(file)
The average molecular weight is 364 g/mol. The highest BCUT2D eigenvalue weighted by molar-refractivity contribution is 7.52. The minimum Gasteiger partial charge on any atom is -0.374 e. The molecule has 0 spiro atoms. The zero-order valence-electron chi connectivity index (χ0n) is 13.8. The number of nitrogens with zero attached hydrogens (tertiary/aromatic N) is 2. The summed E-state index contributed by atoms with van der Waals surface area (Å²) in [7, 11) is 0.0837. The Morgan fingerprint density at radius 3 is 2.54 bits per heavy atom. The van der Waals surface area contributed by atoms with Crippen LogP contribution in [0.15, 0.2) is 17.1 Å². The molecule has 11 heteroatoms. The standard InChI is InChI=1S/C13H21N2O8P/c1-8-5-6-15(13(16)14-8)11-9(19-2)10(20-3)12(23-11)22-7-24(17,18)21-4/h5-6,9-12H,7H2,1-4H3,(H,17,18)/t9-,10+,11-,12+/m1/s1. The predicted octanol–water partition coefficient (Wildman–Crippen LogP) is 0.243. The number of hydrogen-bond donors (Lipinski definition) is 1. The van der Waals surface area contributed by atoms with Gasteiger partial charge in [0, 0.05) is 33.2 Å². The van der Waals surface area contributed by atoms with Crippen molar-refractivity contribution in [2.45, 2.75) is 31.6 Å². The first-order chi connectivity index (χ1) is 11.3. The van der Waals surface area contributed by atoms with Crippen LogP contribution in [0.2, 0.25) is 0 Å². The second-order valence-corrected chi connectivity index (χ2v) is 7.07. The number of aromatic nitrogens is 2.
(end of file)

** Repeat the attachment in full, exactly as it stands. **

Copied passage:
The average molecular weight is 364 g/mol. The highest BCUT2D eigenvalue weighted by molar-refractivity contribution is 7.52. The minimum Gasteiger partial charge on any atom is -0.374 e. The molecule has 0 spiro atoms. The zero-order valence-electron chi connectivity index (χ0n) is 13.8. The number of nitrogens with zero attached hydrogens (tertiary/aromatic N) is 2. The summed E-state index contributed by atoms with van der Waals surface area (Å²) in [7, 11) is 0.0837. The Morgan fingerprint density at radius 3 is 2.54 bits per heavy atom. The van der Waals surface area contributed by atoms with Crippen LogP contribution in [0.15, 0.2) is 17.1 Å². The molecule has 11 heteroatoms. The standard InChI is InChI=1S/C13H21N2O8P/c1-8-5-6-15(13(16)14-8)11-9(19-2)10(20-3)12(23-11)22-7-24(17,18)21-4/h5-6,9-12H,7H2,1-4H3,(H,17,18)/t9-,10+,11-,12+/m1/s1. The predicted octanol–water partition coefficient (Wildman–Crippen LogP) is 0.243. The number of hydrogen-bond donors (Lipinski definition) is 1. The van der Waals surface area contributed by atoms with Gasteiger partial charge in [0, 0.05) is 33.2 Å². The van der Waals surface area contributed by atoms with Crippen molar-refractivity contribution in [2.45, 2.75) is 31.6 Å². The first-order chi connectivity index (χ1) is 11.3. The van der Waals surface area contributed by atoms with Crippen LogP contribution in [0.2, 0.25) is 0 Å². The second-order valence-corrected chi connectivity index (χ2v) is 7.07. The number of aromatic nitrogens is 2.